# Inheritance in Java

The following are different relationships between classes. Let A and B be two classes.

• Dependency: A uses B
• Aggregation: A has-a B (as an attribute)
• Inheritance: B is a kind of A

### Subclass and Superclass

In Java, new classes (child classes, subclasses) can be derived from existing classes (parent classes, superclasses), thereby inheriting fields and methods from the superclasses. The subclass is defined with the extends keyword.

When a superclass is not specified explicitly, by default, the java.lang.Object serves as the superclass. All classes are ultimately derived from the Object class, and this forms a hierarchy of classes.

A subclass inherits all members (fields and methods) from its superclass. This allows the subclass to reuse the existing code.

In the following, we define Student as a subclass of Person.

public class Person
{
protected String name;

public Person(String a)
{   name = a;   }
public void setName(String a)
{   name = a;   }
public String getName()
{   return name;   }
}

public class Student extends Person
{
private int studentNo;

public Student(String a, int n)
{   name = a; studentNo = n;  }
public void setStudentNo(int n)
{   studentNo = n;   }
public String getStudentNo()
{   return studentNo;   }
}


### Visibility Modifiers

Visibility modifiers for members of a superclass affect how they can be accessed in a subclass.

• public and protected members of a superclass are visible in its subclasses.
• protected members of a superclass are not visible in other classes which are not subclasses.
• private members are not visible in the subclasses. They are usually accessed indirectly via public and protected methods.

### this and super References

There are two special references in Java, called: this and super. this refers to the object itself, and super refers to the parent class. For example we can define the constructors of Student in the following way.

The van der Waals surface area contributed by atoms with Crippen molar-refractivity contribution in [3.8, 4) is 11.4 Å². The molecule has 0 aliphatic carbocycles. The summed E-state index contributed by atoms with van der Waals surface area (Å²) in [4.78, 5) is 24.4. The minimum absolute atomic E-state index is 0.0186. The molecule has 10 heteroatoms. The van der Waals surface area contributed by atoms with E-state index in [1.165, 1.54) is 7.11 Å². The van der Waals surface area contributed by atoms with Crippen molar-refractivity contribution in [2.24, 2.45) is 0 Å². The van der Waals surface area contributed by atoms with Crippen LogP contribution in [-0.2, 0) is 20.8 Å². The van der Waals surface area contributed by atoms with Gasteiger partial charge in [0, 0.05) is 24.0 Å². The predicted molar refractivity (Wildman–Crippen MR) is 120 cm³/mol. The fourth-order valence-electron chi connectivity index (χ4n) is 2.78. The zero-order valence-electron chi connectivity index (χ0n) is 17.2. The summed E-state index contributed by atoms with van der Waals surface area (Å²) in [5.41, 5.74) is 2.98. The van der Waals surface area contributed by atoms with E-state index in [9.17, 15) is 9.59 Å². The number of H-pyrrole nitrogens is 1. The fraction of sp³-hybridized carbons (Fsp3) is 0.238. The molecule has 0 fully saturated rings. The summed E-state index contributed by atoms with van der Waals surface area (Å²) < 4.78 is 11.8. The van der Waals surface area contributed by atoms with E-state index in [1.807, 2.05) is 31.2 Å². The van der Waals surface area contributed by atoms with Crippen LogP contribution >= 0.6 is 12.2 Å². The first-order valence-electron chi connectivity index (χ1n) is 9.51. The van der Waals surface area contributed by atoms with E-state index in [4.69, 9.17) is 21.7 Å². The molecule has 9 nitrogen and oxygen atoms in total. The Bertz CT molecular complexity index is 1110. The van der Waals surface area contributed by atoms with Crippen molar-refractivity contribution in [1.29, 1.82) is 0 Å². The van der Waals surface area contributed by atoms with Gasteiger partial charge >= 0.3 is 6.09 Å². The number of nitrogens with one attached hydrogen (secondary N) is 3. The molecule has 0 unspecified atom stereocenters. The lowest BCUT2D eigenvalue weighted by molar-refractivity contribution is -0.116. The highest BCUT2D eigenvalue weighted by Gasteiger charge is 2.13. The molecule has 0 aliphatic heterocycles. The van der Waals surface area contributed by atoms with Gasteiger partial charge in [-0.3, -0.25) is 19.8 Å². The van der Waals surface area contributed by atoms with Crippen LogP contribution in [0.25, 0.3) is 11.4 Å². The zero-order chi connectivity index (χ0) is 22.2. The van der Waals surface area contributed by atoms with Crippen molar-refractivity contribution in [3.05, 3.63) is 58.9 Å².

public Student(String name, int studentNo)
{
super(name);
this.studentNo = studentNo;
}


Here super() refers to the constructor of the superclass, and this.studentNo refers to the studentNo of the current object.

### Overriding

In the subclass, we may define a method with the same name and signature as in the superclass. This is called an overriding method. For example, the toString() method of the Object class is usually overridden to give a meaningful description of an object. In the following code, we define the toString() method for the Student class; it overrides the method in Object.

    public String toString()
{
return "Name: " + name + ", Student No: " + studentNo;
}


Overriding deals with methods from different classes: superclasses and subclasses. An overriding method has the same name and signature as in the superclass. It allows defining a similar operation in different ways for different object types (parent and child classes).

In contrast, overloading deals with multiple methods with the same name in the same class, but they have different signatures. Overloading allows defining a similar operation in different ways for different parameters (in one class).

### java.lang.Object

All classes are ultimately derived from the java.lang.Object class. Public methods of the Object class are inherited by every Java class. The following are some examples:

• boolean equals(Object obj)  Indicates whether obj “equals” the current object
• String toString()  Returns a string representation of the object

### Abstract Classes and Methods

An abstract class represents a generic concept. No object can be created from an abstract class. An abstract method has no definition. Any class with abstract methods must be declared as an abstract class. For example,

public abstract class GraphicObject
{
protected int  x, y;

public void moveTo(int _x, int _y)
{  x = _x; y = _y; }

public abstract void draw();
public abstract void resize();
}
public class Circle extends GraphicObject
{
public void draw()
{ ... }
public void resize()
{ ... }
}


### Final Classes and Methods

The final modifier is used to define an entity which cannot later be changed. It restricts inheritance.

• A final class cannot have subclasses
• A final method cannot be overridden
• A final variable can only be initialize once

Many classes in the Java library are final: java.lang.String, java.lang.System.

public final class MyFinalClass {...}

public class ThisIsWrong extends MyFinalClass {...} // THIS IS WRONG!!!

public class MyClass
{
public void myMethod() {...}
public final void myFinalMethod() {...}
}
public class AnotherClass extends MyClass
{
public void myMethod() {...} // OK
public final void myFinalMethod() {...} // THIS IS WRONG!!!
}


A final variable can only be initialized once, either by an initializer or an assignment

public class Sphere
{
public static final double PI = 3.141592653;